Hope that helps.

  39. Anonymous Coward
    Black Helicopters

    Ahhh, looking into my crystal ball, I seeeee.....

    One day, perhaps a year from now, walking into Tescos on Market Street in Manc, sans "none compulsory ID card" only to be told I can't buy a tin of beer, or a spoon without showing ID. Sadly, if the fuckwits who read the Daily Fucking Fail and believe the crime rate in Britain is higher than South Africa are anything to go by, Britain will continue to sleep walk itself into its own New World Order.

  40. Vincent Ballard

    Ex-pats in Spain

    @bilston: it would certainly be easier to have a single credit-card sized card rather than needing to carry an A4 certificate of NIE* and my passport for things like the declaration of income. I'm not going nuts, though: for everyday purposes I just carry my driving licence photocard and a couple of photocopies of my passport.

    The biggest problem I encounter is that many Spaniards conflate the two and so sometimes bureaucrats will say you need one when you really need the other (or both).

    For my part, as I think I've said before in comments here, I would gladly pay £30 for a card equivalent to my passport which didn't require any additional biometrics, centralised database entries, etc.

    * Roughly equivalent to NI number

  41. Raymond Cranfill

    Magma Carta Digitalis

    My God, but don't you poms need to put down your collective feet and utter a resounding shout "NO MORE"!

    As a Merkin, I had always assumed that we were heavilly surveilled in the States, that was until my honeymoon in London in 1992. CCD Cameras were everywhere, patrons were practically cavity searched when attending the theatre or the opera, and one abandonned package or backpack was sufficient to shut down major train and subway lines.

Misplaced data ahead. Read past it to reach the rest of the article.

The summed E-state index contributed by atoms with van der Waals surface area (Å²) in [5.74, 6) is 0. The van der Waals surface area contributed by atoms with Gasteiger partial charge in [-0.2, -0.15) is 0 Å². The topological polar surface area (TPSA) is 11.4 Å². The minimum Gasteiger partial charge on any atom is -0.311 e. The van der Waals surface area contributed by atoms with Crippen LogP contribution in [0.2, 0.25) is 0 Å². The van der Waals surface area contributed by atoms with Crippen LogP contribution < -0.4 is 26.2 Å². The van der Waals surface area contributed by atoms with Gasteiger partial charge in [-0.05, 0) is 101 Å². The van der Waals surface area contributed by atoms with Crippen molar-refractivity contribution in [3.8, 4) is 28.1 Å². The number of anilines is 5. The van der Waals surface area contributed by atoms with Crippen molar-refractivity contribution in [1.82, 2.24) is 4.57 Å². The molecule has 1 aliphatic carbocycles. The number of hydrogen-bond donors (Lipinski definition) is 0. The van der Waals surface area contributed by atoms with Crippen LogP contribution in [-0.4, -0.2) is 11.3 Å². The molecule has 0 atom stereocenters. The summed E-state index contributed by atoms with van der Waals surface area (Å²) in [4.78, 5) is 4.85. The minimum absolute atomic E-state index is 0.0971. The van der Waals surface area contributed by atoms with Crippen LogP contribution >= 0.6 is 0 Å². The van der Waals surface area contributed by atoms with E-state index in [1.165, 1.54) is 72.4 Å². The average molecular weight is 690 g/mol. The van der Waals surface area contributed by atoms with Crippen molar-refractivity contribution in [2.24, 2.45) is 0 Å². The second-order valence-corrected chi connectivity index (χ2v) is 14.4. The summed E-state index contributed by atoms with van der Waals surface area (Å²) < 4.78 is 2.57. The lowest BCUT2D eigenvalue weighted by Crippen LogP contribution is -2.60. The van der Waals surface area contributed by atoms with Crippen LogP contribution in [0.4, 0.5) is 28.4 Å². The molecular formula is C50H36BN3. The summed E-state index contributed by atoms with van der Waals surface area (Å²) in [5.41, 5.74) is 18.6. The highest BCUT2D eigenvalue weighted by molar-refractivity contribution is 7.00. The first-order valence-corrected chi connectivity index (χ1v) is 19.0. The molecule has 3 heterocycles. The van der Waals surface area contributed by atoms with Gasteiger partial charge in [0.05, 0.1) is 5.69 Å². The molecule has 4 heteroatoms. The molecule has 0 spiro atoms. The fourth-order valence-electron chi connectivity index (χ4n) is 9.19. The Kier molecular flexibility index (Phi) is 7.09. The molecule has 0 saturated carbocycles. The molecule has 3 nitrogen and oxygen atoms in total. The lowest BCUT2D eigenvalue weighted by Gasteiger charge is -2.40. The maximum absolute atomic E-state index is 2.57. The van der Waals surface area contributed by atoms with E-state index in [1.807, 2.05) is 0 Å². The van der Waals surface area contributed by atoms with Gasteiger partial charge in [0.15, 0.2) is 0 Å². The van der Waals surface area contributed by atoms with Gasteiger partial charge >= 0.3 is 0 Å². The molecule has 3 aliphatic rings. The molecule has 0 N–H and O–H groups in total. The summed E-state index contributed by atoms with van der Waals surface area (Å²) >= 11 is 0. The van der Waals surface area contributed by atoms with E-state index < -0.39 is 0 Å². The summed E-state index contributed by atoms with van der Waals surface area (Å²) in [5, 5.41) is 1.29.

Since 9/11, things have gotten almost as bad over here, but there comes a point whee enough is enough. As a law abiding, adult citizen I neither want nor need to have the government collecting every scrap of info about my supposedly private life. Add to this the institution of Carnivore (total information awareness), and we'll soon be in a situation where the government knows when my wife will ovulate, the exact number and location of my haemeroids, who'll inherit my counterfeit Tiffany Lamp (including the verification that it is a counterfeit), along with scads of other facts and surmises that it neither needs nor can protect from concerted hacking (by both criminals and corporations alike).

    It has become very difficult to live these days without leaving an incredibally detailed digital trail of our doings and longings. The vastajority of this data is purely private, and should not be readily available without a judge-ordered warrant. In these days of sneak and peak surveillance, warrantless wiretaps, and the fawning, pro-government cooperation provided by major corporations that have access to our personal data, we all must stand up and box the ears of our senators, representatives, assemblymenn and members of parliament to enact CONSTITUTIONAL protections against the current governmental and corporate onslaught on our privacy. With the scope of data collection, databasing, and aggressive data-mining comes the clear and present danger of governmental and corporate control. It's all well and good for Labour (or the Democrats)to profess benign interest in and use of our personal data, but what happens when governments change and purposes become more sinister?

  42. Anonymous Coward
    Big Brother

    re: ID cards in Germany

    Thats the real laugh. When you talk to people from other European states about this, they are almost invariably bemused by the objections here - after all everyone else has one and they're not being lined up for cattle trucks. What they miss, I think, is the current gov't and the general british mentality.

    Current pseudo-Labour scum aside, we have been instinctively against ID cards every time they've been pimped in my lifetime, and there's been quite a few times by both Tory and Labour over the years, usually no more than a half hearted fishing expedition done bi-annually to counter some threat "from them in foreign".